In December 1975, he married widow Betty Crawford, but the marriage was short-lived: they were divorced in summer 1977, when she accused him of interfering with her young daughters from her first marriage.

Wandering aimlessly around the American South following his divorce, Lucas met a kindred spirit, named Ottis Toole, with whom he began a homosexual affair, in early 1978, and he moved in with Toole’s family in Jacksonville, Florida. Lucas also began an affair with Toole’s niece, Frieda Powell, known as Becky, who was not yet in her teens at the time. According to Lucas, he and Toole developed a close relationship, moulded by crime, and made money by holding up convenience stores and banks. Depending on whether one accepts Lucas’ multiple confessions to murder or not, he also began a murder spree of epic proportions, that continued virtually unabated until his arrest in June 1983. Toole later corroborated Lucas’ claims, but Lucas’ later recantation of all confessions leaves a question mark over whether Lucas, Toole and even Becky, were complicit in a homicidal spree or not.

The trio were forced onto the road in 1981 when they lost their Jacksonville home after Toole’s mother died, and Lucas’ claims of criminal acts extended from straightforward murder to necrophilia, cannibalism, baby kidnapping rings and even Satanic cults. On one occasion, he even claimed to have supplied and delivered Jim Jones the poison for the infamous Jonestown cult massacre, in Guyana. On another, he claimed to have been in Washington State, contributing to the ‘Green River Killer’ body count, although this was later discounted, when it was conclusively proved that he was elsewhere when the murders occurred.

By early 1982, Lucas and Becky were travelling alone, ending up in Ringgold, Texas, in May, where they were taken in by 82-year-old widow, Kate Rich, who came to regard Becky with a great deal of affection. Lucas and Becky did not reciprocate this affection, however, and were driven away by Rich’s relatives, when they discovered that the pair were stealing from the old woman.

They were then taken in by Ruben Moore, who gave them board and lodging at his religious commune in Stoneburg, Texas, known as ‘The House of Prayer’, and Lucas found work as a roofer. Despite their poor treatment of Kate Rich, she remained in contact with Becky during this time. All was well until August 1982, when Becky decided she was homesick and insisted that they return to Florida.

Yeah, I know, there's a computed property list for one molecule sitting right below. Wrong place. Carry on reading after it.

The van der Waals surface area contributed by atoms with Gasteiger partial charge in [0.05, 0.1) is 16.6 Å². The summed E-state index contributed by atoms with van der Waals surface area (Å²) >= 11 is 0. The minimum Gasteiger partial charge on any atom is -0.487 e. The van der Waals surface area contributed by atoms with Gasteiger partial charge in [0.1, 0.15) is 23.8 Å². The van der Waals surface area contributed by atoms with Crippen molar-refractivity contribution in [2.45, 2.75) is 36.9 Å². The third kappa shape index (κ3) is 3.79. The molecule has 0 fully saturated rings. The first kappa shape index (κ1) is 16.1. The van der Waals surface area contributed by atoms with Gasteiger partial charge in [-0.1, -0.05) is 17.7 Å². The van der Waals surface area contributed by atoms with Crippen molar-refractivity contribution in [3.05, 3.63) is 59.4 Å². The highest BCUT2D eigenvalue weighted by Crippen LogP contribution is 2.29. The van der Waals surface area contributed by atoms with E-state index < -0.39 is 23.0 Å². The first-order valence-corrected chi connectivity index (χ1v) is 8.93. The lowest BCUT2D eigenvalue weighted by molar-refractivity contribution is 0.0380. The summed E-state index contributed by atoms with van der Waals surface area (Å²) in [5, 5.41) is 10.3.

On 23 August, they left the commune, but Lucas returned the next day claiming to Moore that Becky and he had argued at a truck stop, and that she had hitched a ride with a trucker, leaving him behind. Apparently a witness corroborated this story, although he later confessed that he had killed her during a fight, had sex with her corpse, chopped her into small pieces and returned later to bury the remains.

Kate Rich was suspicious of Lucas’ return without Becky, and badgered him for further information over the following weeks, until he eventually agreed to meet with her. He took her out in Moore’s car, stabbed her and dumped her body, returning later to retrieve the body, which he disposed of by dismembering and burning it in a wood stove in the commune kitchen.

The search for Rich brought the police into contact with Lucas, given his previous history with her, but the sheriff, named Conway, was unable to link him conclusively to the disappearance, and was forced to release him. He left the area immediately, returning to his aimless travel mode, and killing indiscriminately (or not, depending on whose version of events is accepted.)

The Arrest:

Short of money, and desperate, Lucas eventually contacted Ruben Moore again in May 1983, who promised to help him out if he returned to Stoneburg. Unbeknownst to Lucas, Moore contacted the police to apprise them of his impending return, and he was held on outstanding car theft charges, released, and then arrested for the last time on 11 June 1983, on possession of firearms charges.

Sheriff Conway was determined to hold Lucas this time, but he refused to admit any knowledge of Rich’s death. In an attempt to get at the truth, Lucas was deprived of cigarettes and caffeine, and refused legal counsel; by 15 June 1983, Conway had his confession and much more: Lucas admitted killing Rich, as well as Powell (who had been presumed alive until that time). He also admitted having killed indiscriminately over the previous 10 years, claiming a victim count in the hundreds, initially.